Stoking a new Iranian revolution could backfire

Promoting instability in Shiite-dominated Iran is a risky game given the unrest that continues to roil the Middle East. The virus of anti-government protests could paralyze the region for a long time to come.

Protesters have been killed in Bahrain, another of Iran’s neighbors, during demonstrations held this week by Shiite Muslims, who feel oppressed by the Sunni minority in power. Bahrain could become another Shiite-dominated neighbor of Iran. Shiites have already gained political power in Iraq after the overthrow of Saddam Hussein in 2003, and Hezbollah has grown stronger in Lebanon.

Syria is also an ally of Iran, and we are seeing unexpected alliances between Iran and Sunni-dominated Turkey, Hamas and Egypt’s Muslim Brotherhood.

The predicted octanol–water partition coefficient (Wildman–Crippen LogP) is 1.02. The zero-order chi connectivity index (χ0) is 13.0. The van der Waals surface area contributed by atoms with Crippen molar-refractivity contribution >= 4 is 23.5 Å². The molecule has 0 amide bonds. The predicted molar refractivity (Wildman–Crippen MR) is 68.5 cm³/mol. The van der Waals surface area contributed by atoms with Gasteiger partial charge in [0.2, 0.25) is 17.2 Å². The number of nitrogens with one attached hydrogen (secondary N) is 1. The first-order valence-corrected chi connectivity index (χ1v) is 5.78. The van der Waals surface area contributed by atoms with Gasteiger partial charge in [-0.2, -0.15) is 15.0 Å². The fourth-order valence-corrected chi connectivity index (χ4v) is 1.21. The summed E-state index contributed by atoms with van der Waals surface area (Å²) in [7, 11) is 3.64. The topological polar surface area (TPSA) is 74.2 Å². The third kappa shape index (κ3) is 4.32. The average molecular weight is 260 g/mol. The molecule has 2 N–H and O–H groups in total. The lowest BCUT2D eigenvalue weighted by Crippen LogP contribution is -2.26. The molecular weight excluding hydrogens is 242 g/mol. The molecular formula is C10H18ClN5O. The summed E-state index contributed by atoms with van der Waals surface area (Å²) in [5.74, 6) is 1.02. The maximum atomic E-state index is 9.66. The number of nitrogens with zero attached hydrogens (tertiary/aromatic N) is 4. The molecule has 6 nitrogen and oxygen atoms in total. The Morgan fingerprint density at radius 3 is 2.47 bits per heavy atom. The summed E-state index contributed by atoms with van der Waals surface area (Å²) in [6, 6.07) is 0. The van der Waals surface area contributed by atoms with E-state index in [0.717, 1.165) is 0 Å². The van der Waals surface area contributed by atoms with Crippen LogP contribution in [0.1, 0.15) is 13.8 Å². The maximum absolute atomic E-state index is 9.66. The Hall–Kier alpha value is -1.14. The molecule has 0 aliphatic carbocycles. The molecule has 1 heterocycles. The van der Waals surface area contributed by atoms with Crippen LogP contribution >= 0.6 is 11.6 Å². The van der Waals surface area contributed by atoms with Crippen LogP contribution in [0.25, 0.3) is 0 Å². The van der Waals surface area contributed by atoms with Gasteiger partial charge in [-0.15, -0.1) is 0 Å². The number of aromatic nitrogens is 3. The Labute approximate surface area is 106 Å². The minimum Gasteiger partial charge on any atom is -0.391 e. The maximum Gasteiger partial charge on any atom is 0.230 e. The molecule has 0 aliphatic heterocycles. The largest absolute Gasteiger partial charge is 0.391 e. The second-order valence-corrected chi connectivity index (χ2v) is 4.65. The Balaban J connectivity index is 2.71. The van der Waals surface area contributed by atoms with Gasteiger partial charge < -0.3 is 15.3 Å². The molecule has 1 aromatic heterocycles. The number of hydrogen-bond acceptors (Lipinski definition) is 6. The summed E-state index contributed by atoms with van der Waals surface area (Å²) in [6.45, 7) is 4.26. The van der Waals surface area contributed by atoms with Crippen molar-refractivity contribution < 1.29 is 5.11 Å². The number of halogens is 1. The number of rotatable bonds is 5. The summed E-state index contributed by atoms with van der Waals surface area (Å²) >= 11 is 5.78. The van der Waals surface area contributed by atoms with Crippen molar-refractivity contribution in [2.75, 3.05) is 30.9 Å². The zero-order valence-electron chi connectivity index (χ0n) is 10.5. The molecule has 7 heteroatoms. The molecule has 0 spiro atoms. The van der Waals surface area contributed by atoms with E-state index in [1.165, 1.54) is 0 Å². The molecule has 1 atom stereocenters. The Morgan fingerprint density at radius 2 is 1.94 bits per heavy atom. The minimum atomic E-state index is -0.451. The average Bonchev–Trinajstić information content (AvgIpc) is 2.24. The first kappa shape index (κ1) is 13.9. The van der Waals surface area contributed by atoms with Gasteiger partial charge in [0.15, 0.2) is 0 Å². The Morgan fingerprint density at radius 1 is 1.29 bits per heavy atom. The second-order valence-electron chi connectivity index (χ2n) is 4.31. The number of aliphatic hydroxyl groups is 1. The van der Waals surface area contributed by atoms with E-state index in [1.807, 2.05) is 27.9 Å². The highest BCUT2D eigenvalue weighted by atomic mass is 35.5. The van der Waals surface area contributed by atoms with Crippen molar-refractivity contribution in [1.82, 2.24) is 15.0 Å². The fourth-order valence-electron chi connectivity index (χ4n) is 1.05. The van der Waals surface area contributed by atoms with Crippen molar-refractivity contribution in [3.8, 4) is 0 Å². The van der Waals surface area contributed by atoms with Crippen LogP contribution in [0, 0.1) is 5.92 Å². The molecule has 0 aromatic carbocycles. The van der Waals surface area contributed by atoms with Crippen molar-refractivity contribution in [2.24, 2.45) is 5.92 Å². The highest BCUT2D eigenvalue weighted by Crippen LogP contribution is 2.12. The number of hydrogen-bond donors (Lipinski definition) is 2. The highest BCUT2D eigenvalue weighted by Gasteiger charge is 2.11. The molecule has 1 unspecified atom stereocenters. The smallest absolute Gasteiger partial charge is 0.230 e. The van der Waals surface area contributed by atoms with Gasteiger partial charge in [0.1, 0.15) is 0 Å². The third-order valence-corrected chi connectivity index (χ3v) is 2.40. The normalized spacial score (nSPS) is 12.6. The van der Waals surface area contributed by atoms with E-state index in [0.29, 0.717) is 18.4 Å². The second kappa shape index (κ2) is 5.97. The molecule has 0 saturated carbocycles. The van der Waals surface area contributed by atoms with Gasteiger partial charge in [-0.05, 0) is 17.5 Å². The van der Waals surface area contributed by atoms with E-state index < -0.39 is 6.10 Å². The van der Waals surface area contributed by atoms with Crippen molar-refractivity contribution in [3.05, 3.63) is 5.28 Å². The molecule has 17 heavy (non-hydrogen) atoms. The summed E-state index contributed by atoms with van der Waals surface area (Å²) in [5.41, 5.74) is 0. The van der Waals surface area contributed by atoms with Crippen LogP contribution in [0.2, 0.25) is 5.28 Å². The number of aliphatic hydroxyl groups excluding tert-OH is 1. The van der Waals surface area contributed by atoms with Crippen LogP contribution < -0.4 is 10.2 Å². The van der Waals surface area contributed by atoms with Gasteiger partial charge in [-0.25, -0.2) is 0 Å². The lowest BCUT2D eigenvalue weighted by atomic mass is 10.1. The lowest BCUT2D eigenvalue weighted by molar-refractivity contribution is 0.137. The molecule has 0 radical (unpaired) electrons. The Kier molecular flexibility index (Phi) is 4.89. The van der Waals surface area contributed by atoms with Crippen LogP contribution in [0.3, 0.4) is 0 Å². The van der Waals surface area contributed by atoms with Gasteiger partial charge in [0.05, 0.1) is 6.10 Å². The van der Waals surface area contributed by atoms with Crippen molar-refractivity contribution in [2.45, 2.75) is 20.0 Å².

The Arab regimes loyal to the United States could be replaced with elected governments that are friendly or sympathetic to Iran. The United States seems to understand this. The recent statements by U.S. politicians in support of the opposition in Iran could be a reaction to Iran’s growing influence in the region, or it could be the result of President Obama’s idealistic view of the middle-class unrest in the Middle East and North Africa.

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